U.S. Dissolution of INF Treaty


In 1987, the United States and Russia entered into a treaty to end the Cold War, a treaty which started the process of nuclear disarmament for both countries. Now, U.S. leaders are considering backing out of the treaty in the light of Russia’s continued disregard for its terms and conditions. (Photo Credits: left, from NPR; right, from DefenseNews.)

Emily Stocksdale, Editor-in-Chief

On Friday, Feb. 1, President Donald Trump issued a statement announcing that the U.S. was officially withdrawing from a long-time treaty with Russia, the Intermediate-Range Nuclear Forces (INF) Treaty.  Signed in December 1987 by U.S. President Ronald Reagan and Soviet Leader Mikhail Gorbachev, the treaty prohibited both countries from using short- and medium-range, land-based missiles.  In the past five years, both Russia and the United States have made allegations, claiming that their counterpart broke some aspect of this treaty. Now, the United States has decided to break away from the treaty altogether.

This action does not come as a surprise.  On Dec. 4, 2018, U.S. Secretary of State Mike Pompeo announced that if Russia did not choose to come into compliance with the INF Treaty within 60 days, the U.S. would leave the treaty.  This ultimatum was given in light of Russia’s numerous violations of the treaty, according to U.S. officials.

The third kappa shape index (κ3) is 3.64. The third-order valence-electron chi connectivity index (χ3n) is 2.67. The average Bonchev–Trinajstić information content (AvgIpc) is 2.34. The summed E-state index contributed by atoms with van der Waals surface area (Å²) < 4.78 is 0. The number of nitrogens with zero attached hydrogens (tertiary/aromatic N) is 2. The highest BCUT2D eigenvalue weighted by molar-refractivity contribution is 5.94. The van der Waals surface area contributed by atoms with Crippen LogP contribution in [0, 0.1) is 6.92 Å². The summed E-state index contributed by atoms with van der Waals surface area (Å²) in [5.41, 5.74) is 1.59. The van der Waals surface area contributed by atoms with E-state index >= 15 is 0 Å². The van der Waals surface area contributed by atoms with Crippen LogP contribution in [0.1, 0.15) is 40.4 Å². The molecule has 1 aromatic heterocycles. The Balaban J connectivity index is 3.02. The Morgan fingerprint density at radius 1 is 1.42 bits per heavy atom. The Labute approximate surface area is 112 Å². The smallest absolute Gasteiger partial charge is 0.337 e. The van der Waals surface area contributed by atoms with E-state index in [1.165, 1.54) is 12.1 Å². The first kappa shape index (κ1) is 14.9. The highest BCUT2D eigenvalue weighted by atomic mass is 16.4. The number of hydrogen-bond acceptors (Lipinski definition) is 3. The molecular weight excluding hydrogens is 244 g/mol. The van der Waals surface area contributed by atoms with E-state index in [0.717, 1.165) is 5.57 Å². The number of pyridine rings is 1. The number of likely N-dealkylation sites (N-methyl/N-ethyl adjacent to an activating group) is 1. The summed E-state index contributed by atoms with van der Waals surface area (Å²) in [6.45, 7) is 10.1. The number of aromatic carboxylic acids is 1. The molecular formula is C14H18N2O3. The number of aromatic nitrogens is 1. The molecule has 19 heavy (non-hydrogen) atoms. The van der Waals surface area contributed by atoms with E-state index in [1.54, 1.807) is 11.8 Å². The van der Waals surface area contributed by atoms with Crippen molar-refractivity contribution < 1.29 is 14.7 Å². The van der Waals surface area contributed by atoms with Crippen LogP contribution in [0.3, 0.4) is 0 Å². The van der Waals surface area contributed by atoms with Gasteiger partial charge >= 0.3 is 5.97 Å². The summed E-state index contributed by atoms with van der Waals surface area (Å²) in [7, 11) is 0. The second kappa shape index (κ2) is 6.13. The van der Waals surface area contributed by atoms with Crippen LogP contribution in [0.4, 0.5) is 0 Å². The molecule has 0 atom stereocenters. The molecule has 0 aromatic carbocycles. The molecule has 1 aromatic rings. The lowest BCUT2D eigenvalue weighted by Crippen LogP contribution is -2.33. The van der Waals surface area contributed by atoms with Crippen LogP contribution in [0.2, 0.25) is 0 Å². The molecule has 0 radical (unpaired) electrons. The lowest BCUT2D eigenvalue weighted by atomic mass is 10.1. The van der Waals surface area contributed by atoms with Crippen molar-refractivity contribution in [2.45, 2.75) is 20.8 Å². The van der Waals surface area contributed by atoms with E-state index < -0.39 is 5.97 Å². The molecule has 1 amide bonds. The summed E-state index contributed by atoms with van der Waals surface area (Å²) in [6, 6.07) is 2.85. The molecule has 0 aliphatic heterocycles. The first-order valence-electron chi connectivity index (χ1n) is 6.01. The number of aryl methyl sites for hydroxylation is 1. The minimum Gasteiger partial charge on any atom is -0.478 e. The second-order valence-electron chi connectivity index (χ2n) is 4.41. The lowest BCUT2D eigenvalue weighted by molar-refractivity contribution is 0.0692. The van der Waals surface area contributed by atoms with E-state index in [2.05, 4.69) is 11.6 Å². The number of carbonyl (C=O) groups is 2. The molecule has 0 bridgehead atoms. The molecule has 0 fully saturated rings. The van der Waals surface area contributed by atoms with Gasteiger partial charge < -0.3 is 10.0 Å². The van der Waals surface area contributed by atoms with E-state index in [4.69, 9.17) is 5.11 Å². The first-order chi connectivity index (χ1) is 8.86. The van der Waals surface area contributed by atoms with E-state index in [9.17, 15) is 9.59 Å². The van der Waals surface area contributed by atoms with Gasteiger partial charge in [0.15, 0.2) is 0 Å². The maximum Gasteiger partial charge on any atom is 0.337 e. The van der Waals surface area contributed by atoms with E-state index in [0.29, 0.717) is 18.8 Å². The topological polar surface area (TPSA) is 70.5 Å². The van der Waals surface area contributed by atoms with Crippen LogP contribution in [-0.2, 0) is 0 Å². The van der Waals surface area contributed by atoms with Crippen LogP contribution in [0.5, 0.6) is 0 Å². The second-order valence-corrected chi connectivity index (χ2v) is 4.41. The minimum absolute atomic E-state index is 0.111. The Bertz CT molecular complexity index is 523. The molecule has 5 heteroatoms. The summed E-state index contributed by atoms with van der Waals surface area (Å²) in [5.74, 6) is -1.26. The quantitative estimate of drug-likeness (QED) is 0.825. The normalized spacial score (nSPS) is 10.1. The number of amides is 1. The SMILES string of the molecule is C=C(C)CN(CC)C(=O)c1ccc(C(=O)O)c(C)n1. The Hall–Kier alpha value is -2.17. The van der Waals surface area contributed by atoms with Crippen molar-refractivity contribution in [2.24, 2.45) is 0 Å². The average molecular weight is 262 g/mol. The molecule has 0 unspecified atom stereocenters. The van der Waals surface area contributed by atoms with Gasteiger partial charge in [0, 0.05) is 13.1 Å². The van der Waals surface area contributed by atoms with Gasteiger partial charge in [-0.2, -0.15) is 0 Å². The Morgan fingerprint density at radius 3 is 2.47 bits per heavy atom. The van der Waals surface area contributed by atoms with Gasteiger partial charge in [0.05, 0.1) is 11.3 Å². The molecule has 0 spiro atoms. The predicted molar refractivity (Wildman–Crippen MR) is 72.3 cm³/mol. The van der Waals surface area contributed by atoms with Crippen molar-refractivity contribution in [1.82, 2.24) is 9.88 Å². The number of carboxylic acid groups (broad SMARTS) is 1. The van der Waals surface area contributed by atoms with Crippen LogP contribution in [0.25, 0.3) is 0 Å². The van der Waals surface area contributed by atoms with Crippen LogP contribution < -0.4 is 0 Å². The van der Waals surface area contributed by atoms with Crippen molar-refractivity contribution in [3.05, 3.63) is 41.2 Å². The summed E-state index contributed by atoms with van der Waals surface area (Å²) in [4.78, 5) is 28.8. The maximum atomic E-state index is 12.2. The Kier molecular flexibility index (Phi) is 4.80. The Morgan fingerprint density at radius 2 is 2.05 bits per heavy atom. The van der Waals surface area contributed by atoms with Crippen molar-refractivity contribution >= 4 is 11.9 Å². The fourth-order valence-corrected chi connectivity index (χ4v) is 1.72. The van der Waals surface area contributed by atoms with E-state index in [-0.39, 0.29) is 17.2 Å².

The results of this action are still unknown, but they could be incendiary.  The INF Treaty was signed as part of the effort to end the Cold War and was created along with a number of other major treaties in order to help curb the production and use of nuclear weapons.  Breaking the treaty, or even refusing to renegotiate other agreements signed more recently between the two countries which will soon expire, such as New START, could incite a new arms race.

Supporters of this decision note that it does not make sense for the U.S. to continue to comply to treaties which the other party continually violates.  There is some dispute, specifically from Russia, about whether either country is in fact violating the treaty at all; however, most U.S. officials agree that Russia has been violating the treaty for almost a decade.  They claim that Russia has been storing up missiles which are banned under the treaty. This was a concern during the Obama administration, and the problem has only continued under Trump.

Russia has wasted no time in reacting to the dissolved treaty, and they are now stockpiling the once prohibited weapons.  The dissolution of the treaty may pose a threat to European countries as well as the United States, but many say that the treaty was outdated and needed to be revisited anyway.  Perhaps this decision will spur new dialogue between the two countries.